It was the SSO’s third tour of China in five years, performing seven concerts in 12 nights, and the first for chief conductor David Robertson, who took over earlier this year from maestro Vladimir Ashkenazy.
Managing director Rory Jeffes said he was delighted with the audiences—both in terms of numbers and their enthusiasm—including selling out the National Centre for Performing Arts in Beijing.
‘It’s clear that the SSO has an increasing band of loyal supporters in the major cities,' he said.
Taking 102 musicians to seven-cities on a two-week tour is a huge logistical effort that requires a great deal of planning and support.
‘Life on the road for my team is 16-hour days, the exciting challenge of new venues and their crews,’ says the SSO Production Manager, Laura Daniel.
‘We’re bumping 63 boxes in and out of every venue, which requires careful planning because every concert hall is different.’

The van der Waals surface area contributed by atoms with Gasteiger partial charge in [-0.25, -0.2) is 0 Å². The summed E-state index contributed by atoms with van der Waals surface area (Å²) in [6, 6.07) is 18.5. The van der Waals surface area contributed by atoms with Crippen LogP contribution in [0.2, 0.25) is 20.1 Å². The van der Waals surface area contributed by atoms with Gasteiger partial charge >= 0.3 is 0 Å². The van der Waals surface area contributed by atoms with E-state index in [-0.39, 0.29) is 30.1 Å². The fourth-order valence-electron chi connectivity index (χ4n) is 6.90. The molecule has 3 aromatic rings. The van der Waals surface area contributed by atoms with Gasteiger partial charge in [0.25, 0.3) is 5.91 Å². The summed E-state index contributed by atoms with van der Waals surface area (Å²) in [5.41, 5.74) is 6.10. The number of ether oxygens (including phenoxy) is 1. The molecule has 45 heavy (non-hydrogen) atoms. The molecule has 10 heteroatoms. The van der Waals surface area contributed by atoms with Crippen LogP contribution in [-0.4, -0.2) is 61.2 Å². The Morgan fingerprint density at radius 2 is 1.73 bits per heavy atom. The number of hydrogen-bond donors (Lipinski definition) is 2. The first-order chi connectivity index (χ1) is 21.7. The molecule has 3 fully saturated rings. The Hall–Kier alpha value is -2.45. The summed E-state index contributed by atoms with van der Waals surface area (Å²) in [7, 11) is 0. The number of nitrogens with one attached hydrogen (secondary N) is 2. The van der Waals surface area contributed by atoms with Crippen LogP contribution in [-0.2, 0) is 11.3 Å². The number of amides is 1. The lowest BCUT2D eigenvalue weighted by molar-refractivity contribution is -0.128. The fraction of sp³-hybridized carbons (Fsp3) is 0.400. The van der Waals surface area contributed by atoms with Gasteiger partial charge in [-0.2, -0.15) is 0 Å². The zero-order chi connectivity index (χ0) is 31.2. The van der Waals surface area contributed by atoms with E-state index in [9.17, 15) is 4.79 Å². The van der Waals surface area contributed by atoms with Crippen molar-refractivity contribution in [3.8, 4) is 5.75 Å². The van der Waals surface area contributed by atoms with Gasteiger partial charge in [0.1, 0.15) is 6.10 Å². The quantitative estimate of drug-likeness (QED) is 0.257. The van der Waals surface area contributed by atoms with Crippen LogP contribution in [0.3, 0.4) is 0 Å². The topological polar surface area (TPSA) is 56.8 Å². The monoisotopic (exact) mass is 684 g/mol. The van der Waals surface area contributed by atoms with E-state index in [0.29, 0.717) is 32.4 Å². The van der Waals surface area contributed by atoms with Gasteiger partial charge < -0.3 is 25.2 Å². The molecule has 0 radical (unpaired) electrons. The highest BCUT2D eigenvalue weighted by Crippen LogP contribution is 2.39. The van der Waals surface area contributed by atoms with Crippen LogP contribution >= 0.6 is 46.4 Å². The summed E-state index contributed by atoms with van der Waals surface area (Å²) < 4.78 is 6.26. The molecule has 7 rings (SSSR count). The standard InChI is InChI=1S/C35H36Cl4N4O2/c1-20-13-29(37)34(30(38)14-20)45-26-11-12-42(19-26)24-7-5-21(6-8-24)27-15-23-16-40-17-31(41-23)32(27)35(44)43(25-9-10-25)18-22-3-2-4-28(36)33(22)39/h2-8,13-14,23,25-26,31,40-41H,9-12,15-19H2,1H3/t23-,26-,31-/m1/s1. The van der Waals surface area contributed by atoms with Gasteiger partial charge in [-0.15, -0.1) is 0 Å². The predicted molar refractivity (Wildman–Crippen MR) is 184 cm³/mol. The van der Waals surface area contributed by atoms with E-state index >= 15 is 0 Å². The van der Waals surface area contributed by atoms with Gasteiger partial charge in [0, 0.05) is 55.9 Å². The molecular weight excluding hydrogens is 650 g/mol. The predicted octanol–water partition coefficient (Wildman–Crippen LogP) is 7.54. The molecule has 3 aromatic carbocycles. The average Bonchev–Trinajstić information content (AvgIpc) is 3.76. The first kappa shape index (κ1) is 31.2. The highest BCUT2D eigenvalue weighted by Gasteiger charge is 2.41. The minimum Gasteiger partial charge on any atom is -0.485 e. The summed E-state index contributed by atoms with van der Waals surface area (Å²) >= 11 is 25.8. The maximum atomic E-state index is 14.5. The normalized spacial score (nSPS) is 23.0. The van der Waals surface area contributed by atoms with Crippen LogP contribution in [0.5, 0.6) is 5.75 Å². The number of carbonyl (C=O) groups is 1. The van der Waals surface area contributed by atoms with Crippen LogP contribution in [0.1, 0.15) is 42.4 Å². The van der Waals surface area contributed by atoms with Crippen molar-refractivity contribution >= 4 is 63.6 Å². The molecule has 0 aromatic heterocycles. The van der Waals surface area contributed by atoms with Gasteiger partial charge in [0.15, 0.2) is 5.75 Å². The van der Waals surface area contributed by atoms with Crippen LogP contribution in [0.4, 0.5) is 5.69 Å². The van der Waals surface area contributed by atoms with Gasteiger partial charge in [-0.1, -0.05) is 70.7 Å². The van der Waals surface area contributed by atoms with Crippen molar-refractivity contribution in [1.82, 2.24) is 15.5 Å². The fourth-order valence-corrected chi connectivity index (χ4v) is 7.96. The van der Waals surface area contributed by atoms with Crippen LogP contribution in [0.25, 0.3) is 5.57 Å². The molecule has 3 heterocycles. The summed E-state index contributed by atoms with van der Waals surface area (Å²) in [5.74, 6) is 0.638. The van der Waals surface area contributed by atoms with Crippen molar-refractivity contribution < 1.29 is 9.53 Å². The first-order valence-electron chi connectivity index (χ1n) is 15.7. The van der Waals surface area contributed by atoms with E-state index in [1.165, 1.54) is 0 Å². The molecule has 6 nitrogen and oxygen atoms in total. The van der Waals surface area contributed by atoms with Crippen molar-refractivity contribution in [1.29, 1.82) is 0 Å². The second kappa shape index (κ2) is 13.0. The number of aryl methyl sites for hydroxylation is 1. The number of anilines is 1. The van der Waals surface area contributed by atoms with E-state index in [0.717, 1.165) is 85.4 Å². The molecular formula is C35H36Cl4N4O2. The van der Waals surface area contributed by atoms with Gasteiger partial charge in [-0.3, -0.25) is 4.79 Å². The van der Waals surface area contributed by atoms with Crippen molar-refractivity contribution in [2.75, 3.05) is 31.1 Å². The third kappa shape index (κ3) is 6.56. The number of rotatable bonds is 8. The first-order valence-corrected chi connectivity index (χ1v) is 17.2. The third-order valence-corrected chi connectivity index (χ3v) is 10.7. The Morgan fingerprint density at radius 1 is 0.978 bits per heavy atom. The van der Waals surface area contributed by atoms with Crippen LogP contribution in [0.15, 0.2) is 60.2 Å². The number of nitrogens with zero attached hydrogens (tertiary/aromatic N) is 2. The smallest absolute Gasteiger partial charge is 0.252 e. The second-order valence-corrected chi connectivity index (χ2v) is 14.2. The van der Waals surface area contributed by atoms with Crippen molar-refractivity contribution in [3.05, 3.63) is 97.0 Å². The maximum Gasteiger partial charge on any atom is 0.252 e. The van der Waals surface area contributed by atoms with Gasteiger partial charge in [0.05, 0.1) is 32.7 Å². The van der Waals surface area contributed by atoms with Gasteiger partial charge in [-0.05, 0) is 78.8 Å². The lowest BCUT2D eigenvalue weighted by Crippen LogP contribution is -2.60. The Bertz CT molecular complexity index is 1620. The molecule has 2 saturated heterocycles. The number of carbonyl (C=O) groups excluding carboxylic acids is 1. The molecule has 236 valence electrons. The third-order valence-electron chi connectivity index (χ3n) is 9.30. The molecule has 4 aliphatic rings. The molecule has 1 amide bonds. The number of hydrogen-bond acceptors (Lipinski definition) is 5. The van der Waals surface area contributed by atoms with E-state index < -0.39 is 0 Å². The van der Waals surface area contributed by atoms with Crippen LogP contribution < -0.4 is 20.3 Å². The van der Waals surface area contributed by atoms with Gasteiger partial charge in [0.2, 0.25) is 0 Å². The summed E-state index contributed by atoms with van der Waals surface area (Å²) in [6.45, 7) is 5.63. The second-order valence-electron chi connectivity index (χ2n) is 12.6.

The SSO runs a music talent exchange program, and while in China held workshops and one-on-one masterclasses with aspiring musicians in Beijing, led by second violin Shuti Huang, cellist Fenella Gill, principal viola Roger Benedict and principal double bass Alex Henery.
‘I think it’s important for us to be giving to the community that we’re visiting by offering these free masterclasses and workshops’, Director of Learning and Engagement, Kim Waldock, said.
Its cultural exchange program in China is a true exchange—one where the SSO not only teaches, but also learns the skills of Chinese-raised musicians. The orchestra already has Chinese members and last year hosted musicians from Xinghai Conservatory of Music in Guangzhou in Sydney.